As educators we assume our curricula is of course the most beneficial to our young learners. Science shows our young progenies are pre programed to learn on their own. But again, we adults are interrupting and mucking up an already perfect system.
Consider a typical preschool – the curriculum is developed by the administration, or worse yet some third party organization that has sold their “program” to the school district. The adults dictate what and how this same aged group learns. “It’s September let’s learn about apples.” The day is fraught with structured periods and forced transitions - morning meeting, craft time, circle time, bathroom, snack, stories, and then (finally) outside.
When Grassroutes first opened, that is exactly the program we had. But each year, as we became more cognizant of the science behind how children learn, we lost the structure, introduced multiple ages, and let the children direct their own learning. What has resulted is a democracy of children, where the older help the younger, the younger are mesmerized by the older, and a peaceful day unfolds.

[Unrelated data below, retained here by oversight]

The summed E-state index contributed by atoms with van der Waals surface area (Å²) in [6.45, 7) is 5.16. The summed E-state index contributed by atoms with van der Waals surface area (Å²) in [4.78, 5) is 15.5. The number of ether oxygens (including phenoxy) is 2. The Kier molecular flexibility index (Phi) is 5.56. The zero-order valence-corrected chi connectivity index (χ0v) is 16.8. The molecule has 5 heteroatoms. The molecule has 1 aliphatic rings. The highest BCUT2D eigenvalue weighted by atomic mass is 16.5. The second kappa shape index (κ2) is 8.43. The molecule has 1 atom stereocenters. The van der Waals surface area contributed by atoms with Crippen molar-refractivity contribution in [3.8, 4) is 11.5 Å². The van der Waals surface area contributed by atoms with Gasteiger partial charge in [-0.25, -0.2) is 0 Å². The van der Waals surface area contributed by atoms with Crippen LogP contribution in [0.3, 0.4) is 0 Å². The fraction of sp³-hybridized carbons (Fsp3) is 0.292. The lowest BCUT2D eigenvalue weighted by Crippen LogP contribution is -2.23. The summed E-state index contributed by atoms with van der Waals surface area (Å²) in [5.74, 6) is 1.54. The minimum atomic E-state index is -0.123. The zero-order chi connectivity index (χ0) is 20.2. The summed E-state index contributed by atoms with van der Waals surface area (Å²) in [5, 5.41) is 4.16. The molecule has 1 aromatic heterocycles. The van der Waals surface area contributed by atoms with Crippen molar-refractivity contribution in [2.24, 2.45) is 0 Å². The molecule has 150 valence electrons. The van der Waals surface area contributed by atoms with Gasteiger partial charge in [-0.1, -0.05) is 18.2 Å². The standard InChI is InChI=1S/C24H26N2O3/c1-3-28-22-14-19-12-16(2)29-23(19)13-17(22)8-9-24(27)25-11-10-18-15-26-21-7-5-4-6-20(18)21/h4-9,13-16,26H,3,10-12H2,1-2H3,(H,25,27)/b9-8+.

In an age diverse, self-directed classroom there is rarely complaints or whining. Why would there be? The children are passionately absorbed in their own interests, creativity and imagination. Materials are easily shared, since different ages have different interests. The older children eagerly mentor the younger, proudly displaying advanced abilities and skills.
The power to explore, create, imagine and play is unstoppable, no matter what the conditions - even in war. Rubble and ruins become blocks, lampposts are transformed into swings, and tanks become massive climbing structures. These images illustrate that a child’s exploration of the world is internally programmed. They don’t care if we provide a playground. They will play using whatever is in their reach.
Their brains are wired to play and learn. Why do we as educators keep muddling into a world that works on its own?
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